Thousands of workers and pensioners marched through London on Saturday to highlight the UK's pensions crisis.
The 'Pay Up For Pensions' piggy-bank joined the rally
The "Pay Up for Pensions" rally - organised by the TUC - called for a decent retirement for all and a new pensions partnership.
Research by the union shows that low-income workers have been hit hardest by cutbacks in work-based pensions.
A third fewer of those earning under
£200 a week now have any pension compared to six years ago, it said.
Scotland Yard estimated 3,000 people took part in the march through central London, but organisers said the number was closer to 10,000.
It is the first TUC-organised rally to protest against what has been described as "a growing pension crisis" and "a ticking time bomb".
TUC General Secretary Brendan Barber said it is an issue that is top of the union's concerns.
"We have got something like two million of today's pensioners living below the poverty line.
What is the earnings link?
Introduced in 1974 by Barbara Castle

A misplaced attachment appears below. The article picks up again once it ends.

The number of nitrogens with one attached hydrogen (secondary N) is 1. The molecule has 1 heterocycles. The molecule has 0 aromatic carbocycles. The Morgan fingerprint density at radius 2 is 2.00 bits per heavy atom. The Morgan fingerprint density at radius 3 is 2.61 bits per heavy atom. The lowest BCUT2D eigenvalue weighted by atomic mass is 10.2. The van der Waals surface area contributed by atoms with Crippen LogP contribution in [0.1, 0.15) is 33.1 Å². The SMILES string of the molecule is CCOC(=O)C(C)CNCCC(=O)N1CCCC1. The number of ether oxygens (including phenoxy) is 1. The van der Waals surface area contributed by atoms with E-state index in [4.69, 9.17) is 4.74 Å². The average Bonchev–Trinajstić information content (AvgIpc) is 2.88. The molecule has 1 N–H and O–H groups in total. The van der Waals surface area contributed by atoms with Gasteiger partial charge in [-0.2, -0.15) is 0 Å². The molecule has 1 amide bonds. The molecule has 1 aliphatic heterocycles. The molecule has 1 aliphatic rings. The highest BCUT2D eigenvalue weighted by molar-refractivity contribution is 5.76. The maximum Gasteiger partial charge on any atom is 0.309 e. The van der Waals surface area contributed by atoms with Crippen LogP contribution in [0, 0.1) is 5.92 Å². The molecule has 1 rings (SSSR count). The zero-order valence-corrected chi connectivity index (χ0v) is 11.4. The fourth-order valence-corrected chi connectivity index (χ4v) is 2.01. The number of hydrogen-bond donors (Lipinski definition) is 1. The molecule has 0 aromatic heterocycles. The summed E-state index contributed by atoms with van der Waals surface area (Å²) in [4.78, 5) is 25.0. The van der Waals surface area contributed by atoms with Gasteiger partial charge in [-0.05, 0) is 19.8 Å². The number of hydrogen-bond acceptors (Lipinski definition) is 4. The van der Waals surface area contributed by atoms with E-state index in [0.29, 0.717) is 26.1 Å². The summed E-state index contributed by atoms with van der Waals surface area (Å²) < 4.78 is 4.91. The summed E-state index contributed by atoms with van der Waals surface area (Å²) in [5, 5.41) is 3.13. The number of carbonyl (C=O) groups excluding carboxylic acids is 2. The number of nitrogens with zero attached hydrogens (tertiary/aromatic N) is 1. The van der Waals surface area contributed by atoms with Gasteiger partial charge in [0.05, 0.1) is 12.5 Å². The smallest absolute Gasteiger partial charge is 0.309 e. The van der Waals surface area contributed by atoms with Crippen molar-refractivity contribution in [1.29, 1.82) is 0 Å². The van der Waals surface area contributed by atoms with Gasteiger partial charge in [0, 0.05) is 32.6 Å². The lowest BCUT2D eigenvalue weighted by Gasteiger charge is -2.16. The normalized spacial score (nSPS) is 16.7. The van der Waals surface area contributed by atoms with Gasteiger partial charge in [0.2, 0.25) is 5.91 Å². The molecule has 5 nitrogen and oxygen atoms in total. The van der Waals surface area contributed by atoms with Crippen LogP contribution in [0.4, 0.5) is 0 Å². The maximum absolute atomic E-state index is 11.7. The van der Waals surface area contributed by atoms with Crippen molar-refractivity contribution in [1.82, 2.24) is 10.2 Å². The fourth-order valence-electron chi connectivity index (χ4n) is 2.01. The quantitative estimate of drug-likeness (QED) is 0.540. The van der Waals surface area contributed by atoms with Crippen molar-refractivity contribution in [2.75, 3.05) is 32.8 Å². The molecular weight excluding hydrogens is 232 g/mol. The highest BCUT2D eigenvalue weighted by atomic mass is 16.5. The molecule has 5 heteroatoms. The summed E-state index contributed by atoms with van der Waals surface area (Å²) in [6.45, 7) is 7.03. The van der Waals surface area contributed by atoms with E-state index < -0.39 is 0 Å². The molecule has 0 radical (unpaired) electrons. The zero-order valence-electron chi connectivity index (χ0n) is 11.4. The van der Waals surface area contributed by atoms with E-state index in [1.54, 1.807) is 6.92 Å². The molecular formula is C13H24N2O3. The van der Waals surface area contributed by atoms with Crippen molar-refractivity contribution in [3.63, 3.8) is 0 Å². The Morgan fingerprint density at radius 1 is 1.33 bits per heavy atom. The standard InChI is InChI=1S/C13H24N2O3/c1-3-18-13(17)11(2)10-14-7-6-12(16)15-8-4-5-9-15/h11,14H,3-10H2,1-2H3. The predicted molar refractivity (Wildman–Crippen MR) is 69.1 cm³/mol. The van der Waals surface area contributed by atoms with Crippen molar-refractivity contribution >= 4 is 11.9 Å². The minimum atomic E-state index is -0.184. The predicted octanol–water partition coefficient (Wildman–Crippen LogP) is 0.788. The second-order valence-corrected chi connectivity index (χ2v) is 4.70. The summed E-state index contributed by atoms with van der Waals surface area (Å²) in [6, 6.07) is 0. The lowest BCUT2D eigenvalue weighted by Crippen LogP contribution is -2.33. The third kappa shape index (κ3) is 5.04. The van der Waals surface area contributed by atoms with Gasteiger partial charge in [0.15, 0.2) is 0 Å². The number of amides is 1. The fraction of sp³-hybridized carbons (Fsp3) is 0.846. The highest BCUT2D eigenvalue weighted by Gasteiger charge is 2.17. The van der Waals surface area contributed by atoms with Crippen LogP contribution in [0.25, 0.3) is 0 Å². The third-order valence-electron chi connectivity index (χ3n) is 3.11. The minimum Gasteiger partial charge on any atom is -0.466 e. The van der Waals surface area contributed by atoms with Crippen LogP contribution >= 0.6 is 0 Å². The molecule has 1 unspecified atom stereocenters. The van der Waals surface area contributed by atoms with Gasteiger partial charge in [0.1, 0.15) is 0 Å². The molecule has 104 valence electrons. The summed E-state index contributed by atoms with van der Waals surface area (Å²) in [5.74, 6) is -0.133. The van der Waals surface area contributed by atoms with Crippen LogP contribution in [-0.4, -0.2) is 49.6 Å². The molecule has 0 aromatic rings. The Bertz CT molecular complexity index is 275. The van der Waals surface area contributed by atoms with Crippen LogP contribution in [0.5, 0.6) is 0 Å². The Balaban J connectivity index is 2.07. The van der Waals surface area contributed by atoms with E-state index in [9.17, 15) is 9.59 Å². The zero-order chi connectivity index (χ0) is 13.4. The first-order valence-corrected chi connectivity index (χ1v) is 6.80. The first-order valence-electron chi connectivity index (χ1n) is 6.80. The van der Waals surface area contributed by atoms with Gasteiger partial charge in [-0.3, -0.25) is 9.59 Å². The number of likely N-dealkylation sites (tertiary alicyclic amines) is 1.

It ensured that state pensions kept up with the rate at which salaries were rising
In 1980 it was scrapped
If the link with earnings had not been broken in 1980 the basic state pension from April 2004 would have been £113.12 for a single pensioner and £180.90 for a married couple.
"It's getting clearer that millions more are going to face
poverty in retirement because ministers are walking away from promises they made," he added.
"We are calling for a new fairer system where everybody plays their part to provide a decent pension for everyone else."
Among the organisers' demands is a long-term guarantee from all the parties that the state pension will keep up with earnings.
This would ensure that state pensions keep up with the rate at which salaries are rising.
The basic state pension earnings link was scrapped by 1980 under Margaret Thatcher. It means more pensioners must now rely on private savings.
Some of those protesting are workers who have lost out through company schemes.
"I've worked my life for a pension," one protester said on Saturday.
"It's my duty to work for the company, it's their duty to provide me with a pension. If they don't provide me with a pension, what do I have to look forward to in my old age?" he asked.
Many firms have cut generous final salary or so-called defined benefit schemes that pay out two-thirds of final salaries at retirement.
They have replaced them with money purchase or defined contribution schemes, which are much less risky and burdensome for employers.
With this type of scheme, the final pension a worker receives varies according to the level of contribution and investment performance. The final payment is not guaranteed or underwritten by the employer.
In addition, an estimated 60,000 workers have lost all or part of their pensions because their company has gone burst.